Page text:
I had a root canal & crown put in 2000. In jan 2011 I began having issues with that front upper tooth, an Odor was coming from it and a metal taste. I had a re-root canal done and was put on antibiotics for an infection that spread. Smell went away but returned this may 2012. I got a teeth clean & that didnt help. I'm told I have a crack in my crown, I get a new one and a clean. Smell on gum is still there. Bone is decaying, requesting implant to be done but will that help? Whats causing odor?
Smelly Odor from Gum Not Going Away After New Crown ?
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Doctor Answers 3
Odor from tooth and crown with bone decay
My experience with re-treatment of old root canals is that they don't work very often. The odor is caused by the bacteria still present from the infected tooth. Since the bone is decaying (being eaten by the infection) most likely you need the tooth extracted. It is also my experience that you need to be cautious about grafting and placing an implant in an infected site. The "teeth in a day" approach will not work for this situation. A bridge or delayed implant placement and a new crown would solve the odor and decaying bone.
Odor From Gums or Tooth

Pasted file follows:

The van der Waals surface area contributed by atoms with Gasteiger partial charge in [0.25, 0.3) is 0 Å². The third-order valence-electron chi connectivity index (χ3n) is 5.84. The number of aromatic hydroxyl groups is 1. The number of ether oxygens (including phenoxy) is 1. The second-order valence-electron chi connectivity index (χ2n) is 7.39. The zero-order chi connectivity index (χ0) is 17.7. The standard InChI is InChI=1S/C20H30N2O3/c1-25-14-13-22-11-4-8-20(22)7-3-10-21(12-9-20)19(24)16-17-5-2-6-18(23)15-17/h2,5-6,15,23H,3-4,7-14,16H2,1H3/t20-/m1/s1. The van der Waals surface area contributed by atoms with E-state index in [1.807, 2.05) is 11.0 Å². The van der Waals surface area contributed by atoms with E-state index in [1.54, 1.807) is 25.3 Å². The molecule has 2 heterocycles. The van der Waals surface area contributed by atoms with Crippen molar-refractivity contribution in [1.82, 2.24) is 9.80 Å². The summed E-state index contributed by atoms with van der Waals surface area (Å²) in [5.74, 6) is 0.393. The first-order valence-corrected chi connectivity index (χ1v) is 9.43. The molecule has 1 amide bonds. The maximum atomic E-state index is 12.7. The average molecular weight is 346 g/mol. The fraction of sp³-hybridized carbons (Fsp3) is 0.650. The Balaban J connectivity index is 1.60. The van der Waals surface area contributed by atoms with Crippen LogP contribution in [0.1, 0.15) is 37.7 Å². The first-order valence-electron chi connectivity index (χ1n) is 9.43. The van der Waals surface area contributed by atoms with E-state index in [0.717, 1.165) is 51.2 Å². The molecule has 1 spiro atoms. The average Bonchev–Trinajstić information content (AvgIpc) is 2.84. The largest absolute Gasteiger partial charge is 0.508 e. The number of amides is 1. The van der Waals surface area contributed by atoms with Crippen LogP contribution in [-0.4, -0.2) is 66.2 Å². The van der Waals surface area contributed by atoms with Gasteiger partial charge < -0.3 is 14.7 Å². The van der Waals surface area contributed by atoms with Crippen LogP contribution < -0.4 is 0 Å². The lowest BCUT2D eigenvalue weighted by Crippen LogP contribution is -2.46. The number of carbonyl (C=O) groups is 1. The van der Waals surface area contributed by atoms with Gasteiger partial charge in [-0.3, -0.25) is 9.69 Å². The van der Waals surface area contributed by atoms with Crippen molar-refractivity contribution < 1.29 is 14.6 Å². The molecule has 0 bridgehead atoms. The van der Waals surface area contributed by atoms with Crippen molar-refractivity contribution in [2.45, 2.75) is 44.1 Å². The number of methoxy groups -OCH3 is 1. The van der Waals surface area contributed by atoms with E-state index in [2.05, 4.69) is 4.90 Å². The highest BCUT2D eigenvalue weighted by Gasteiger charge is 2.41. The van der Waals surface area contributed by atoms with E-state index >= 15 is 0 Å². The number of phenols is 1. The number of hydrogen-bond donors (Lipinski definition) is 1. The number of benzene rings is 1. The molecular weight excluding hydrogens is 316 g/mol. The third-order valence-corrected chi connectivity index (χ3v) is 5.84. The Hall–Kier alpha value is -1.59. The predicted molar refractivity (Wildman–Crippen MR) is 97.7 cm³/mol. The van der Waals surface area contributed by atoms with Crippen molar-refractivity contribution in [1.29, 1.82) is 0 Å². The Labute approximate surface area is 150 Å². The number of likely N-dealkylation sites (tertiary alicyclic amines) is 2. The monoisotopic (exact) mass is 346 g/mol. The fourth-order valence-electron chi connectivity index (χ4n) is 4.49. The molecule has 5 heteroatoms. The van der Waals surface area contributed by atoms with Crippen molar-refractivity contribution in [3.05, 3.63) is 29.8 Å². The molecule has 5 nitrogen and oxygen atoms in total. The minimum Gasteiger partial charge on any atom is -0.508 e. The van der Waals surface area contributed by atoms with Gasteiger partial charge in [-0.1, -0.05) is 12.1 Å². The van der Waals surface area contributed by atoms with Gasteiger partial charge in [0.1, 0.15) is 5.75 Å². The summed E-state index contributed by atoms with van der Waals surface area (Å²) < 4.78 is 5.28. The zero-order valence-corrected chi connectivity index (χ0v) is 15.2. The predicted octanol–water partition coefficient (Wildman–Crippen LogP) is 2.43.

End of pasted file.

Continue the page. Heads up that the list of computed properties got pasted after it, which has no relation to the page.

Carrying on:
The Odor is most likely from bacterial infection of some kind. It may be from a peiodontal pocket in the area harboring bacteria or if the tooth is decaying the bacteria will also emit a foul odor. It sounds as if you have a combination of these issues. Seek the advice of a Board Certified Oral and Maxillofacial Surgeon to help stop this process before it affects other teeth and surrounding tissues in your mouth
Odor from new crown
If a crown has an open margin, crack, and leakage of some sort the odor can occur. But you said, you replaced it and it did not help. So, either the new crown is still having leakage issues, or your tooth underneath is cracked below the gum line . If the latter, then you need to extract, place possible bone graft and an implant or replace the extracted tooth with a bridge.
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These answers are for educational purposes and should not be relied upon as a substitute for medical advice you may receive from your physician. If you have a medical emergency, please call 911. These answers do not constitute or initiate a patient/doctor relationship.